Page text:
Editor’s Note: In the third installment of a multi-part series, we hear from Jeanette Hayhurst, a long-time and avid horsewoman from Barstow, California. Like many of us, she has continued to connect with horses, even when her age and physical limitations kept her from doing a lot of riding. Kudos, Jeanette!
She writes of her transition from riding to driving and owning a miniature horse. This month, she will participate in her second Death Valley drive with two miniature horses.
Enjoy this multi-part series.
By Jeanette Hayhurst
That night I joined the corral group for their meeting and pot luck dinner. They opened the sign-ups for the Death Valley drive. After seeing how well Danny did that day, I was confident he could handle it.
Corral 14 had permission from the Park Service to bring up to 13 wagons as well as outriders. In order to secure my place I signed up and paid my money that night. Since Danny and I drove at the back of the wagon train I didn’t get to talk to the people in the other wagons during the day. At the meeting, I learned Danny and I were a topic of conversation since there were a few that had doubts about how a mini horse would do on the drive. But Danny impressed them and that day they nick-named him the “Chihuahua.” Later, I found out that Corral 14 was originally a Shetland Pony Club and it was Shetland Ponies that were used on the Club’s first Death Valley wagon drive back in the 1960’s.
We were committed. I continued to drive and condition Danny for Death Valley which was less than two months away. By this time I had decided that eventually I wanted to drive a pair and I had bought a second mini. (This new one wasn’t trained to drive, but that’s another story.)
I knew I would need a four-wheeled cart if I was going to drive a pair, so I went ahead and ordered one. I did my research and ended up buying an “entry level” wagonette. It arrived a few weeks before Death Valley. The new wagon was only about 75 pounds heavier than my cart. Because it had four wheels it wouldn’t put weight on Danny’s back and it certainly would be more comfortable for me, so I thought maybe I would take it instead. I hooked Danny up to the wagonette and we started practicing with it. It had brakes which slows the vehicle when going down hill but they were pretty easy to figure out. After a few test runs I decided to take the wagonette to Death Valley.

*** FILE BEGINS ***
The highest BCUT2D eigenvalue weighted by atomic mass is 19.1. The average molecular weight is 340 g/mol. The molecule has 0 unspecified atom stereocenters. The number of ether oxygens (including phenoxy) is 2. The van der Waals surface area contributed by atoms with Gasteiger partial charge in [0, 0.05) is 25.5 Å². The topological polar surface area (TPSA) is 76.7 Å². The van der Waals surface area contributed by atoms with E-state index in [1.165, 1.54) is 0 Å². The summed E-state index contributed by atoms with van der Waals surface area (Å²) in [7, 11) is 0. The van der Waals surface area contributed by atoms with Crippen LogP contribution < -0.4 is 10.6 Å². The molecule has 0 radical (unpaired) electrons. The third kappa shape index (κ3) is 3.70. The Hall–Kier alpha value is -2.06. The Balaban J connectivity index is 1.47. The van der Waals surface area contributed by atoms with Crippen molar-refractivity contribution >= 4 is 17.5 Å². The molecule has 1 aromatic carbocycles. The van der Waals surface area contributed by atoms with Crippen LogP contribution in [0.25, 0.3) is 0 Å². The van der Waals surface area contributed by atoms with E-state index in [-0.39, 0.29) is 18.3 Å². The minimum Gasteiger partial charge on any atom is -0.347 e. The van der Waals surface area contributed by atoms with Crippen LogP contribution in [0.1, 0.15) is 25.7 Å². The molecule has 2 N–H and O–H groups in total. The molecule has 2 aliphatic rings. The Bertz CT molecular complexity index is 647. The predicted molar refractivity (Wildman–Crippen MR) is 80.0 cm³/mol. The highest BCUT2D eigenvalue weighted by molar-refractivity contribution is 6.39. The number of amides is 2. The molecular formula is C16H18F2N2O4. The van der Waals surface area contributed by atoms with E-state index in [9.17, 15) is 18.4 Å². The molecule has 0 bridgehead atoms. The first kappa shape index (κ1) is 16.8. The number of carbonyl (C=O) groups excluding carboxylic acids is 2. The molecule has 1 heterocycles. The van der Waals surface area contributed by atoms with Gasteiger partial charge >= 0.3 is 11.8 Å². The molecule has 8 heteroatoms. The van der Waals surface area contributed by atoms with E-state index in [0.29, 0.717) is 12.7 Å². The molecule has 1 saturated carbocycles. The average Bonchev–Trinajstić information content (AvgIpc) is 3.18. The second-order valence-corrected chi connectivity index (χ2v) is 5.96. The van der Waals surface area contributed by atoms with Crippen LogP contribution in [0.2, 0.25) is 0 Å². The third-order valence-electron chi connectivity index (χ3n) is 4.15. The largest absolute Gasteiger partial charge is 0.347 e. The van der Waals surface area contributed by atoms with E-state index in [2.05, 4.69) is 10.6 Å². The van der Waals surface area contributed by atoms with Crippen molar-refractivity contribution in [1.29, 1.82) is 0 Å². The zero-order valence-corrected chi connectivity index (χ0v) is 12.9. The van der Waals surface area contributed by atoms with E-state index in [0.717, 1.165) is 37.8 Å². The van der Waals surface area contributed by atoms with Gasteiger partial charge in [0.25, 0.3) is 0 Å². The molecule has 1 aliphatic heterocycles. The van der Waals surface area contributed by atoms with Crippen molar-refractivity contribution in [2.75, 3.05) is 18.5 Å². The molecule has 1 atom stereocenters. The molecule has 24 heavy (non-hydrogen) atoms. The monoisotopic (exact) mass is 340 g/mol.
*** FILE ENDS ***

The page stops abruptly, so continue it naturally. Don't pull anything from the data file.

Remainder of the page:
The home stretch.
Since you can’t take hay into Death Valley I needed to make sure Danny would eat pellets. Everyone suggested soaking them to help keep him hydrated and avoid colic. I discovered that the “certified weed free pellets” that you are required to use quickly turn to mush when you add water, but Danny didn’t seem to mind and slurped them right up.
It was time to pack for trip. We would be gone a total of eight days. I had lists for everything. All my feed and personal stuff would be placed in the support truck so I had to limit what I took. The wagons all hauled their own bedding, clothes, and food. The outriders and I couldn’t haul our own stuff so it all went in the support truck.
They did encourage me to bring my guitar so that was my bonus item. The weather was pretty warm, but I heard that the year before it was so cold that the horses’ water buckets froze at night. I brought layers of clothes and a heavy jacket, just in case. Danny was starting to get his winter coat but I decided against shaving him in case it got cold.
There were four of us ladies going from Barstow including me, two outriders and one support truck driver. Between us we also brought a camp stove, cooking utensils, cases of drinking water, and food for the week. And just in case one of the horses got sick, we also had about every horse drug and remedy we could possibly need.
The time had come.
I was about to find out if I had prepared myself and my little horse for a five-day, 60-mile wagon train trip through Death Valley!